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R (Nakash) v Metropolitan Police Service; General Medical Council  EWHC 3810
The Claimant in this application invited the Court to prohibit the disclosure by the Metropolitan Police Service (MPS) of material requested by the General Medical Council (GMC) on the basis that; it was unlawfully obtained by the police, in breach of the Claimant’s Article 8 rights; that it included material of a highly personal and confidential nature; and that the material had no relevance to the issue of the Claimant’s fitness to practise as a doctor.
In June 2011, the Claimant was working as a Specialist Registrar in the Obstetrics and Gynaecology Department of the Royal Free Hospital in London. On 5 June 2011, he carried out a trans-vaginal scan on a young female patient (M) who later that day made a complaint of sexual assault against him. The police were duly contacted. It was not in dispute for the purposes of the present proceedings that the police action that took place imminently after this referral was unlawful. The Claimant’s arrest was unlawful by virtue of the fact that the Claimant had not been informed of the grounds for arrest. The necessary corollary of this unlawful arrest was that the subsequent search of the Claimant’s home was also unlawful.
The Claimant, despite advice from his professional union not to say anything, was persuaded by the officer in charge to provide a full account in interview on 6 June 2011. The Claimant gave a detailed response to a wide-ranging series of questions about M’s complaint and the surrounding circumstances. There had been no advance disclosure and at times the questions asked were improper, however the Claimant did have his rights explained to him and was reminded of his right to legal representation.
The officer in the case was later to be arrested on suspension of perverting the course of justice and for misconduct in a public office (in relation to other matters) and dismissed by the MPS in January 2013. The case was taken over by another officer and the Claimant charged in August 2012 with sexual assault and assault by penetration. The CPS did not rely on the original officer as a credible witness and did not rely on the interview conducted on 6 June 2011. The Claimant was acquitted on both charges in July 2013. The GMC (who had of course been aware of proceedings) then began their own investigation, which was to include speaking to M. Tragically, M committed suicide on 8 August 2013.
As part of their investigation, the GMC, relying on s35A of the Medical Act 1983, requested that the police provide a copy of the police file, including the material not adduced at trial. The MPS decided that the interview should be provided to the GMC and indicated that they intended to disclose the same. They also were prepared to disclose an extract from a Skype conversation that had been seized by the police during their unlawful search of the Claimant’s property. The extract was a small section of a larger chain of correspondence between the Claimant and a friend known as ‘W’ which was personal and intimate in nature. In the extract the Claimant made references to his own sexual arousal during a previous conversation with a different patient, just three weeks before the incident with M.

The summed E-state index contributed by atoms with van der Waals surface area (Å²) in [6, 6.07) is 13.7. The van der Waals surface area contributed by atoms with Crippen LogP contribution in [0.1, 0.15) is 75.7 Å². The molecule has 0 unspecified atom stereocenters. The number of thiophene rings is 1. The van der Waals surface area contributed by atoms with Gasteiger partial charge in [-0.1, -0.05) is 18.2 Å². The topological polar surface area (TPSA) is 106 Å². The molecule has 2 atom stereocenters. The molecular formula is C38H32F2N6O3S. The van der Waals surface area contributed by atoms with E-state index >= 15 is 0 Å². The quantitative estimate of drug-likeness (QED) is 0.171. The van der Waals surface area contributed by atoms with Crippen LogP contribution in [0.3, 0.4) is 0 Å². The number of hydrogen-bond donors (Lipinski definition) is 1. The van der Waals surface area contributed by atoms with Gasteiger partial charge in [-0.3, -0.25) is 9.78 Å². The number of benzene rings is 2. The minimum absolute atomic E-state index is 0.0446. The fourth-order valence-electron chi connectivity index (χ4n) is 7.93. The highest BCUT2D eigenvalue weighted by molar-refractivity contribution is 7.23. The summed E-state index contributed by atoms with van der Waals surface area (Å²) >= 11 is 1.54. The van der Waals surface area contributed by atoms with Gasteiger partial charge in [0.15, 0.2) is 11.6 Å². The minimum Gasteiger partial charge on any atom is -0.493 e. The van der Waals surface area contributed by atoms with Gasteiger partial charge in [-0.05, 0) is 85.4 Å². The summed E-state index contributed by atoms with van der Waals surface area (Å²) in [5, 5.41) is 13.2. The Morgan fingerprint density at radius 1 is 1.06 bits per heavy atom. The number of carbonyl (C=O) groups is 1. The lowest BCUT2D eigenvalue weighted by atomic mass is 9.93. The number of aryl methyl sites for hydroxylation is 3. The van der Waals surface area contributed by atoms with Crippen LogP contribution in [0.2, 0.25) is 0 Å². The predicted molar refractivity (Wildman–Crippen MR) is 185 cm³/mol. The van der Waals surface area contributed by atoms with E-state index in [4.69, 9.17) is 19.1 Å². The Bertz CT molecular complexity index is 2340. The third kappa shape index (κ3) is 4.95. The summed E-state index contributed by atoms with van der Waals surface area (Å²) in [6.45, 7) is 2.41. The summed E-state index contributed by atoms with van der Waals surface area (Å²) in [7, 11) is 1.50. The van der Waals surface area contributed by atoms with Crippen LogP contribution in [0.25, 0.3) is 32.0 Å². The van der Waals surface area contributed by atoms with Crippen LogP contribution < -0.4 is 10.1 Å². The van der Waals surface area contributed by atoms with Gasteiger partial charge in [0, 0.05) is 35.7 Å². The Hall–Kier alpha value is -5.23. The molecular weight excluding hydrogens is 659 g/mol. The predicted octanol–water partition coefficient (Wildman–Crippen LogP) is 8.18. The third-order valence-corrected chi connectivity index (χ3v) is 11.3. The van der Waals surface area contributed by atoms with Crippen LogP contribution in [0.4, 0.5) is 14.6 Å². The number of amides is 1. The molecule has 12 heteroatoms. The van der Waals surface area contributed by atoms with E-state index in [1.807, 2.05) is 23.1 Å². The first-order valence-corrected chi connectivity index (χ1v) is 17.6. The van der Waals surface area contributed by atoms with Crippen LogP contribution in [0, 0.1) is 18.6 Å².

The relevant law
The Court (Cox J) drew attention to the primary role of the GMC being to ‘protect, promote and maintain the health and safety of the public’ and considered the wide powers granted by statue in the form of s.35A. It was common ground that the section is ‘broad in scope and that it serves an important purpose’.
The leading case in relation to the duties of the police, when a request for disclosure is received from a regulatory body such as the GMC is Woolgar v Chief Constable of Sussex Police and UKCC  1 WLR 25 (CA). In that case, when considering whether the police should disclose information against a registered nurse, the Court had regard to Article 8 and the decision of the European Court of Human Rights in M.S. v Sweden  3BHRC 248. It was held that whilst in each case a balance has to be struck between competing interests, the legitimate interest of public protection meant that Article 8 (right to respect for private and family life) had not been infringed. It was said that a necessary part of regulation is the ensuring of the free flow of the best available information to those charged by statute with the responsibility to regulate. This was needed to keep the public safe and protect vulnerable people.